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There is nothing strange in this. Men naturally shrink back from the tomb, whether surrounded by affluence or by poverty. And what is the cause? They are unprepared to die.

How often do we hear persons say, “I hope I shall get to heaven.” Hope to get to heaven? Alas! they find when called to die, they are not fit for such company as they would meet there. Hope to get to heaven? when one half hour, nay, perhaps a few minutes of religious worship here is not only weariness, but trouble; when anything rather than the society of religious persons is preferred; when one word about God and Christ jars on the ear, and stirs up all the animosity of the unrenewed mind. How could such persons take pleasure in the eternal worship and employment of the blessed in heaven?

Reader, have you considered this question ? for, in truth, your everlasting destiny hangs upon it. Whatever your condition, you cannot face death save with reluctance, unless fitted here for the company and employment of heaven. A few words will make this clear.

To enjoy anything we must take pleasure in it. To be happy in the company of others we must delight in the same pursuits, desire the same objects. Now ask yourself this question, and let conscience answer: “ What is my chief source of pleasure, and what company, what pursuits do I most delight in?” For depend upon it, as the tree falls, so it must lie. As you are, when dying, so will be your everlasting state, whether it be “death unto death,” or “ life unto life.” If you take pleasure only in what this world affords, if its company is your solace and delight; it is clear beyond a doubt that in such company you must continue. No very great punishment this, many would be ready to say. But consider—where? not in the theatre or ball-room; not on the racecourse or in the cockpit; not in the tavern or place of public resort, where mirth and revelry are,-where man tries to consume the present, and banish every thought of the futurebut in that place of everlasting woe, where his companions will be his tormentors, and all the faculties for enjoyment he was endowed with become so many sources of anguish. He must go to the place "prepared for the devil and his angels." It is not said, prepared for man; but if he be not fitted for the kingdom of Christ, there is no other place for him to go to, and no other company will he be fit to associate with. Reader, if not made meet for heaven, were it possible for you to get there, to witness the worship and love rendered to that God whom every moment you neglect and despise, would be torment to you.

Did you but fully know the evil of your own heart; could you really feel the exceeding sinfulness of sin, you would in some measure realize in your own bosom the worm that dieth


not bear such a discovery; it is reserved for the spirits of the wicked alone to know, and endure the full extent of this disclosure in the lake of “unquenchable fire.” It is related that an aged minister, fearing that he did not feel sufficiently the evil of sin, prayed for a clearer discovery of its heinous nature. His prayer was granted; but said he, “ I prayed much more fervently that the veil might be again let down: for had that horrid sight continued long, I think it would have crushed me."

And yet “fools make a mock at sin.” A mock at that which made Him who bore its weight, and who alone knew its awful malignity, "sweat as it were great drops of blood;" which made the sun withdraw its light, the earth to quake, and the rocks to rend; which made the Son of God himself cry out in the very extremity of anguish, such as no mere created being could have endured, “My God, my God, why hast thou forsaken me?" And the weight and burden of sin, reader, is what you must endure to all eternity, unless you believe and rely on that Saviour who bore it in the stead of every repentant sinnerbore their “sins in his own body on the tree.” This stupendous fact-a fact which not all the united wisdom of men and angels could have imagined-a plan of mercy that had never entered into the heart of man to conceive, can alone enable you to meet death without alarm-nay with triumph, if you repent and believe in the Saviour.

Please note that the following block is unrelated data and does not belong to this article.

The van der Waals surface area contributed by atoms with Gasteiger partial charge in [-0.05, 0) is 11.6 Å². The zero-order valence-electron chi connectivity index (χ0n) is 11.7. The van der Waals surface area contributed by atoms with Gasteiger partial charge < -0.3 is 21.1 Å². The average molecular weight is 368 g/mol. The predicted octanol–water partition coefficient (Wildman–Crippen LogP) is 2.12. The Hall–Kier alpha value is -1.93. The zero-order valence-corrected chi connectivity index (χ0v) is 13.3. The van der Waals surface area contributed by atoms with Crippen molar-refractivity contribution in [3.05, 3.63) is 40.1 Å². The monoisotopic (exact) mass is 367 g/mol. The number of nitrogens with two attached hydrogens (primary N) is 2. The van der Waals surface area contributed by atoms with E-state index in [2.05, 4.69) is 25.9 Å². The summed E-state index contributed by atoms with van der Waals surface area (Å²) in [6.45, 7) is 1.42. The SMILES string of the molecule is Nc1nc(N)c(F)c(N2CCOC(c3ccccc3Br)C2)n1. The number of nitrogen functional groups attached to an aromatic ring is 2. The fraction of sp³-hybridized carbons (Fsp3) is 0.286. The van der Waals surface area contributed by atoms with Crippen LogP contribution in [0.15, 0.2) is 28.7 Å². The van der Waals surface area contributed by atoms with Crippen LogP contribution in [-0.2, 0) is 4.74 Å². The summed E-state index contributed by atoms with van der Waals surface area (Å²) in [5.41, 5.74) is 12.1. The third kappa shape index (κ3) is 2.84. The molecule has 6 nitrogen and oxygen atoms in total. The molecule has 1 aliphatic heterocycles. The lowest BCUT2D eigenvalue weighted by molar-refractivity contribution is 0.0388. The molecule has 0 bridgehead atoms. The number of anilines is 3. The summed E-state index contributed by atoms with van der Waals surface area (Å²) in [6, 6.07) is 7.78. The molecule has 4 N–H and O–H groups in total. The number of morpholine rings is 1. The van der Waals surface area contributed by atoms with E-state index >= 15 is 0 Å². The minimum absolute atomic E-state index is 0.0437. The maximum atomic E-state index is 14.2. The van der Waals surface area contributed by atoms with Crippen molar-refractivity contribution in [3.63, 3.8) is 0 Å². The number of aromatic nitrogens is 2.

But nothing short of this will do, because God's justice must have satisfaction for every sinful thought, word, and deed since the day of your birth. What can be the result? You owe all, and yet have nothing to pay. You only " add sin to sin.” “Consider this, ye that forget God, lest he tear you in pieces, and there be none to deliver.” He has sent unto us a Saviour and a great one; one fully equal to all our wants, and who is engaged to save all who come unto him ; for it is written, “ Him that cometh unto me I will in no wise cast out.” Neglect this great salvation and you are lost to all eternity; for “ there is salvation in none other.” Neither the good deeds, the gifts and bequests of the rich, nor the wants and afflictions of the poor, can make them willing to die, and fit their souls for heaven.

Reader! are you not ready to say is it not the language of your heart-" I could be happy enough here; and, if I might have my desires, I should not want to go to a better place ?".

This, whatever men pretend, is the feeling of every one whose heart has not been renewed, who has not repented of sin; who has not “ fled for refuge to the hope set before him in the gospel," and has not been pardoned and accepted through the righteousness and merits of Christ Jesus, imputed to him through faith, “ without money and without price." Remember, “ If any man have not the Spirit of Christ, he is none of his;" and

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if not Christ's, whose is he?- This is an awful question, and if seriously, properly considered, might strike the stoutest heart with terror.